I used the training rides to calibrate my water needs during the race. I would weigh myself before and after a long training ride, and adjust the amount of water consumed so that i would only loose a couple of pounds over a several hour effort. During the earlier hours of the race, I can get away with 20 oz of water per hour. In the later warmer hours, I would increase this to 24 oz. I would slowly dehydrate to some degree, but drinking more than 24 oz per hour resulted in bloating and discomfort. I determined it would be better to be a little dehydrated vs overhydrated. I suspect some of my mountain failures in earlier races were related to overhydration in the cool mountains.
In the months leading up to the race, we did many workouts designed to enhance the fat burning engine. This included fasted rides and long, easy, unfueled rides. This paid off race day, as I only needed to consume roughly 200 calories per hour. The conventional wisdom of 300 calories per hour works for 5 to 6 hour events, but beyond that, my body would start rejecting the sugar. At 200 calories per hour, I never had trouble getting the calories down during the entire 10 hour event.
My main fuel was Skratch. When mixed at a concentration of 120 calories in 20-24 ounces of water, the taste remains light and refreshing throughout the duration of the event. Skratch is also generous with electrolytes. I supplemented the calorie intake with gels while moving on the bike. At each of the two stops at the Twin Lakes aid station, i took in a package of the new Clif product of pureed fruit. These are tasty treats made from real fruit and coconut. They contain fat and fiber which kept me from feeling hungry. During long endurance events, I have trouble chewing and swallowing solid food, so these pureed fruit products were ideal. I also managed to chomp down a few slices of watermelon at the Columbine and Carter Summit aid stations.
My water bottles also included a quarter teaspoon of baking soda. The purpose of this was to keep my stomach and blood from becoming acidic during the event. The baking soda added 300 mg of sodium to each bottle. This extra sodium threw off the proper electrolyte balance of the Skratch, but this was offset to some degree by the high content of potassium in the mango/banana/coconut Clif treats I consumed at the Twin Lakes aid station. Ideally I would prefer to use the Clif treats exclusively, but they are bulky and difficult to open on the bike. For this reason, I only used them at the aid station, opting for conventional gels while moving on the bike.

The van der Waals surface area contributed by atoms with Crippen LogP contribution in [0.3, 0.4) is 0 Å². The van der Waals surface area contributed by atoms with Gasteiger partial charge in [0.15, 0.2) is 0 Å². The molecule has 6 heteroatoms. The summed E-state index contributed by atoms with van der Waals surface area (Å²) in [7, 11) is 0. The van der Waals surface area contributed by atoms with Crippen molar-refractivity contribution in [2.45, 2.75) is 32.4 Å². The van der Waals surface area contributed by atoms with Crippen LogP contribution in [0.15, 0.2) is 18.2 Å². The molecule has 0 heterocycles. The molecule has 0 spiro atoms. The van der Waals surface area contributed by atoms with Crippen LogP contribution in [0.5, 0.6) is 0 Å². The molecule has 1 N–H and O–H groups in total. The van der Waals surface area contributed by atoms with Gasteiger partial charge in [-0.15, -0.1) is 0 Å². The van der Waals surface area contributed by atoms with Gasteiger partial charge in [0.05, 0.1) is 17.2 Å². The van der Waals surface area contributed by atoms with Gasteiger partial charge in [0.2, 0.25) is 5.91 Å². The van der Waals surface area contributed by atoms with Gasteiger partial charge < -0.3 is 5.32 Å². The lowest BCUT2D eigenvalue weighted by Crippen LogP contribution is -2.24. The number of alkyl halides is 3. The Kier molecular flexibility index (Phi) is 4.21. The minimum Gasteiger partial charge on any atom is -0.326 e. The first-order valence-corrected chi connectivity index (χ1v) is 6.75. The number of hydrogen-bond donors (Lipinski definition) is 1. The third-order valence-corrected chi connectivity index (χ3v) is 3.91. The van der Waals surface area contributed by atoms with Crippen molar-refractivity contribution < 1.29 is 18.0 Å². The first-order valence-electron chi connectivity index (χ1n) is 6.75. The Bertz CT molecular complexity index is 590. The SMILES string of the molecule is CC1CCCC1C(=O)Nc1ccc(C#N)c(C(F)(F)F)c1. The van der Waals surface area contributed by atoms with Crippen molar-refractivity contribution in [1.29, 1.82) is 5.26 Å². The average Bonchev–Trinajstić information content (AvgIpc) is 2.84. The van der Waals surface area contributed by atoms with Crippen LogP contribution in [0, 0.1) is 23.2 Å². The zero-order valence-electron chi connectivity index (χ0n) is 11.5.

Were you racing against the clock or other individuals?
My approach on endurance events is to not worry about the clock or other riders. Instead, focus on maintaining a fun, moderate pace, trying not to hammer or become anaerobic. A fun pace usually turns out to be the right pace for events of this distance. I had a pretty good idea of how long the various splits would take from my training rides. There are some race day dynamics that can change these significantly. During the race, the climbs are generally slower due congestion. The open rolling sections, such as pipeline outbound, become much faster on race day due to drafting. My plan was to push a little at the start to avoid as much congestion at St Kevins as possible. After the powerline descent, I put some effort into joining faster groups to help pull me down into Twin Lakes. I wanted to be climbing Columbine with strong riders to minimize the congestion impact in the walking section of upper Columbine.
Which workouts at home prepared you best for the race?
The fasted/unfueled easy rides I feel played a big part in my ability to function on a lesser, more digestible amount of calories during the race. Last summer we moved from central San Antonio to the Northwest corridor near 1604 and I-10. This opened up the opportunities to train on 300 ft hills within a warm up/cool down riding distance from the house. Doing repeats on these hills in a low cadence enabled me to generate more power with less cardio, which was key in the oxygen-deprived environment of Leadville.
What were your considerations in choosing the perfect bike for the race?
Most racers prefer to do this race on a hard tail. This race is mostly about climbing. There is approximately 6 miles of technical descending where a full suspension bike would be an asset. For the remaining 98 miles, it would be a liability. That said, I raced on a Niner Jet 9 RDO full suspension. I am not a strong technical rider, and being in my 50s I prefer the comfort and confidence of the full suspension.
Is there any info or tips that you would like to pass on to others attempting the race in the future?
My advice would be finding a qualifier race that best matches your strengths and do that race to earn your corral slot for Leadville. You do not want to start this race from the back of the pack, as the congestion will limit your ability to race your potential. Pre-riding the course is key so you can understand how long the climbs are and not be discouraged by the false summits. Learn how to pace yourself on the long climbs. The Leadville Race Series now offers a 3-day stage race which covers the full course. This would be a great way to recon the course. I would recommend doing this race the year before you plan to race Leadville. While in town, you can do volunteer work for the Leadville Race Series which will greatly enhance your chances of getting in the lottery.